25 May 2013

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Manzarek, legendary Beat poet Michael McClure & Big Mix in ‘live’ performance

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Pianist Ray Manzarek, poet Michael McClure and Big Mix, Mill Valley, CA, August 10, 2011

Michael McClure & Ray Manzarek Official Website

The Ray Manzarek Website

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Michael McClure and Ray Manzarek
from the album cover of Love Lion, 1993

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From  a collection dedicated to Ray Manzarek (1939-2013)

 

FORTY SONGS

I’M STANDING ON THE RIVER OF NIGHT WITH FORTY SONGS
Here’s the river of night with forty songs
I’m standing on the river of night with forty songs
I’ll be stepping in the boat before too long
Stepping in the boat with all these songs
White hair hanging in my beard like moss

Everything I see is movies in a dream
Look at bubbles flowing round the rocks
in the stream
I’ll be stepping in the boat before too long

Deer make noise
As they walk over old dead leaves
I’ll be stepping in the boat before too long
Deer make noise
As they walk over old dead leaves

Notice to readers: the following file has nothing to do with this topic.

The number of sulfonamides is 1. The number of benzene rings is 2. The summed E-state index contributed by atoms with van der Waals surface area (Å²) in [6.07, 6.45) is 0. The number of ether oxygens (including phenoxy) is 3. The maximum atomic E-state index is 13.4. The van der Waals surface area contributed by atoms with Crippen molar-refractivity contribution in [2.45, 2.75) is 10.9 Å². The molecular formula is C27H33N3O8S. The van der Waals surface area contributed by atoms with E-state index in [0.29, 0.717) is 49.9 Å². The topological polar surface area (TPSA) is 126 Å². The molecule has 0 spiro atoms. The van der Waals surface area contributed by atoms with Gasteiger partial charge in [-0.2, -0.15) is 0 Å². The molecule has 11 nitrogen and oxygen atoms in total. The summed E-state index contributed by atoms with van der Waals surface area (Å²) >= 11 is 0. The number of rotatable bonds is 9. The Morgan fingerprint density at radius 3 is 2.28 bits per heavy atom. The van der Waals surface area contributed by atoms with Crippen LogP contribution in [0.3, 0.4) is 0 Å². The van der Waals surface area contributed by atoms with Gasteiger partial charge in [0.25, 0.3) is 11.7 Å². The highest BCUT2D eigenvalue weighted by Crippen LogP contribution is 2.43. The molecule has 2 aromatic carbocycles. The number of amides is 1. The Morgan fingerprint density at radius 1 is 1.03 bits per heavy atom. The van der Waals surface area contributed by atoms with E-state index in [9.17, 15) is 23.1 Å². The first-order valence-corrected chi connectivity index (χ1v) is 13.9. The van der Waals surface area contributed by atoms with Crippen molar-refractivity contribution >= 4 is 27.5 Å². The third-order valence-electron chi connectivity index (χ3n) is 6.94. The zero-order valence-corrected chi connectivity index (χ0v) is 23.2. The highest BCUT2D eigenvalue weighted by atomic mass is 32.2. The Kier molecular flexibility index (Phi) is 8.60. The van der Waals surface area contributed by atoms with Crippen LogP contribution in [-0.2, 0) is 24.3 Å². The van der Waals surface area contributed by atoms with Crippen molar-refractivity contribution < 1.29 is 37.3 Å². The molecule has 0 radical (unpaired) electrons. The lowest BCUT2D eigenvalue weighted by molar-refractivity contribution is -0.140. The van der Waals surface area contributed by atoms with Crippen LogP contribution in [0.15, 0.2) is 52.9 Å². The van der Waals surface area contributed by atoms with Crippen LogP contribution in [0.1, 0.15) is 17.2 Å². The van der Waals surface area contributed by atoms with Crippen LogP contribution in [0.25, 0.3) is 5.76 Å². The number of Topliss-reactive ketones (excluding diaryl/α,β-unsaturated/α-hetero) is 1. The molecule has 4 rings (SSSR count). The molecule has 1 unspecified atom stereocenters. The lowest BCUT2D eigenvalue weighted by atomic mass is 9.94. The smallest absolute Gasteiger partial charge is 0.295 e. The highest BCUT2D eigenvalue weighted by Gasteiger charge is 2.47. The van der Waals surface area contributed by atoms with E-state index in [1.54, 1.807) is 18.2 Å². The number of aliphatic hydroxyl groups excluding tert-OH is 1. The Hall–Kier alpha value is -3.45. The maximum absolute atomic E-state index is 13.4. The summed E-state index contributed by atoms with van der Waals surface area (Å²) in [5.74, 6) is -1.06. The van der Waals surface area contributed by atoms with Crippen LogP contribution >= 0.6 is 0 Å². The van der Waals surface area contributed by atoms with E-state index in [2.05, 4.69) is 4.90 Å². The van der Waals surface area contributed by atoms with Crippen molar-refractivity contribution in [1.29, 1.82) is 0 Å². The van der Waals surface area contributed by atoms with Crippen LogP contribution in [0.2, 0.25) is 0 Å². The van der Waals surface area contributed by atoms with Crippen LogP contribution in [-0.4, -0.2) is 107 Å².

VOICES
IN
THE
HEAD

Like Ali Baba
And the thieves

When you get home

When you get home
Sit down with your back against a tree

See pictures go by like movies in a dream

© 2013 by Michael McClure

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 Hear ‘Cover to Cover’ with Jack Foley

jack foley miniKPFA logo
WEDNESDAY, MAY 29, 3 P.M.
KPFA 94.1 FM
(available via streaming audio at www.kpfa.org)

Today’s show is a tribute to Ray Manzarek (1939-2013). Selections from the Ray Manzarek-Michael McClure CD, The Piano Poems will be heard. Michael McClure writes,

 “On a cold, foggy night in San Francisco after a great Japanese meal, Manzarek and I stepped onto the stage and there were sparks of consciousness – the stage was on fire with poems and piano Improvisations. The symbiosis and the synergy made lights. Then Larry Kassin stepped up to join us with his jazz flute and Lou Judson was recording.

 “This is a live album with its heart still beating – no tricks, gimmicks, or second takes. We are bringing together my poetry and Ray’s improvisations that shape my word-sounds into richer meanings: Piano Poems.

 “There’s no way to be without a politics or an antipolitics, no way to be without art, without anger and generosity, without laughter and kindness.

 “That’s the edge we’re whetting on this album.”